FIGS. 4A and 5A depict side impact mechanizations in which a satellite crash sensor module 80 including a pair of spaced airflow sensors 82, 84 is mounted in the vehicle side door 20, such that the sensor 82 is located forward of the sensor 84. In the illustrations, the module 80 is mounted on a structural beam 86 of the door 20. A similar mechanization may be used for frontal impact sensing; in that case, the sensors 82, 84 would be laterally distributed instead of longitudinally distributed.

FIG. 4A depicts a localized side impact with an object such as a pole 88, and the resulting signals produced by the airflow sensors 82 and 84 are respectively depicted by the traces 90 and 92 of FIG. 4B. The traces 90 and 92 are similar in magnitude by skewed in time because the impact-related air movement affects the sensor 82 before it affects the sensor 84. Both sensors 82, 84 reflect the occurrence and severity of the impact; the time skewing reveals that the impact is localized and indicates the relative location of the impact.

FIG. 5A depicts a broad or wide-area impact with an object such as a bumper 90 of another vehicle, and the resulting signals produced by the air airflow displacement sensors 82 and 84 are respectively depicted by the traces 94 and 96 of FIG. 5B. In this case, the traces 94 and 96 are similar in both magnitude and time-space because the impact-related air movement affects the sensors 82, 84 substantially equally. Both sensors 82, 84 reflect the occurrence and severity of the impact, and their essential equivalency indicates an impact of broad extent.

In summary, the present invention provides a novel crash sensing approach that detects serious vehicle impacts both quickly and reliably by responding to a transient airflow inboard of a vehicle body panel that is struck by an object. The sensor output is inherently insensitive to non-crash events, while providing fast detection of true crash events. Since the sensor is responsive to transient airflow, it does not need to be located in a closed or sealed cavity such as a door; this broadens the applicability of the sensing approach to different types of impacts and installations.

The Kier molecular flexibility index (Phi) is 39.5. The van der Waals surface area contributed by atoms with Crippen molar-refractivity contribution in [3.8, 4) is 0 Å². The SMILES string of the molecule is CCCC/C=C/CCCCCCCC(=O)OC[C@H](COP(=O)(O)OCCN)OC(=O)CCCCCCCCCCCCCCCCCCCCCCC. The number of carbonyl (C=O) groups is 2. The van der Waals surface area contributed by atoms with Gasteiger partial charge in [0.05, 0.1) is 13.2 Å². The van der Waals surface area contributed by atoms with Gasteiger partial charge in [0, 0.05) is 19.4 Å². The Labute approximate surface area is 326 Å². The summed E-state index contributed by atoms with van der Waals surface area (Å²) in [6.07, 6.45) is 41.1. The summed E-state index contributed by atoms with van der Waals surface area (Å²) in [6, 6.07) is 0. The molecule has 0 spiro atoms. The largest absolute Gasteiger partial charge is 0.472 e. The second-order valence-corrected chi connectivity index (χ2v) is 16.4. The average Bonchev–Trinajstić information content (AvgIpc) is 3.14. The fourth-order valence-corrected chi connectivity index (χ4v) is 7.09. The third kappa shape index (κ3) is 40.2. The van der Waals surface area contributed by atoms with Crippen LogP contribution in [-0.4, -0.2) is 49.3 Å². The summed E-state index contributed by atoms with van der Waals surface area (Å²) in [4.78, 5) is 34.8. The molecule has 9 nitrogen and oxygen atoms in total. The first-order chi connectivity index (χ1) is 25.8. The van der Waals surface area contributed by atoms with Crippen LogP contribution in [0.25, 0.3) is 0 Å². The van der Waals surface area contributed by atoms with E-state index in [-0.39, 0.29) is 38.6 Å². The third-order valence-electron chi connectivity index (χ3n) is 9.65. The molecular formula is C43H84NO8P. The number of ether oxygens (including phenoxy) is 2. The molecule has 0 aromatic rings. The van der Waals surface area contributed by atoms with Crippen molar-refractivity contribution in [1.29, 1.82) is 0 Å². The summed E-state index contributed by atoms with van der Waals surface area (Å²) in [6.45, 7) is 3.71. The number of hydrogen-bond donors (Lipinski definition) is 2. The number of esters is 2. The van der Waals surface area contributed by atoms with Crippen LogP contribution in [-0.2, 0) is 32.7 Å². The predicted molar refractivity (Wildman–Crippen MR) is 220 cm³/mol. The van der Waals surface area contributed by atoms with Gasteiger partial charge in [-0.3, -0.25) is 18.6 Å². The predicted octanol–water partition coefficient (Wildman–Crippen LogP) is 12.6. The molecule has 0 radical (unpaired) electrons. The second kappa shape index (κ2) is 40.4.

While the present invention has been described with respect to the illustrated embodiments, it is recognized that numerous modifications and variations in addition to those mentioned herein will occur to those skilled in the art. For example, the functions of SDM 28 and ACM 30 may carried out by a single module if desired. Also, a vehicle may be equipped with more or fewer airflow sensors than shown, and one or more airflow sensors may be installed in other vehicle locations than shown, and may be mounted on various body structures, such as on an inner door panel. Particularly in the case of side impact sensing, the airflow sensor(s) may be mounted in a location that is responsive to impacts that occur over a wide area of the vehicle body, or in a door cavity vent, for example. Accordingly, it is intended that the invention not be limited to the disclosed embodiments, but that it have the full scope permitted by the language of the following claims.

Referenced by
Citing PatentFiling datePublication dateApplicantTitle
US7331415 *Sep 28, 2005Feb 19, 2008Delphi Technologies, Inc.Pedestrian impact sensing apparatus for a vehicle bumper
US7380458 *Mar 2, 2007Jun 3, 2008Autoliv Asp, Inc.Pressure sensor port
US8412415 *Mar 12, 2009Apr 2, 2013Dr. Ing. H.C.F. Porsche AktiengesellschaftImpact detection arrangement
US20090254238 *Mar 12, 2009Oct 8, 2009Dr. Ing. H.C.F. Porsche AktiengesellschaftImpact detection arrangement
Classifications
U.S. Classification180/274, 340/436
International ClassificationB60K28/10, B60Q1/00
Cooperative ClassificationB60R21/0136
European ClassificationB60R21/0136
Legal Events
DateCodeEventDescription
Apr 23, 2012FPAYFee payment
Year of fee payment: 4
Jul 14, 2008ASAssignment
Owner name: DELPHI TECHNOLOGIES, INC., MICHIGAN
Free format text: ASSIGNMENT OF ASSIGNORS INTEREST;ASSIGNORS:HAWES, KEVIN J.;PAGINGTON, SCOTT A.;SHEN, JUNQUIANG;REEL/FRAME:021284/0424;SIGNING DATES FROM 20050701 TO 20050725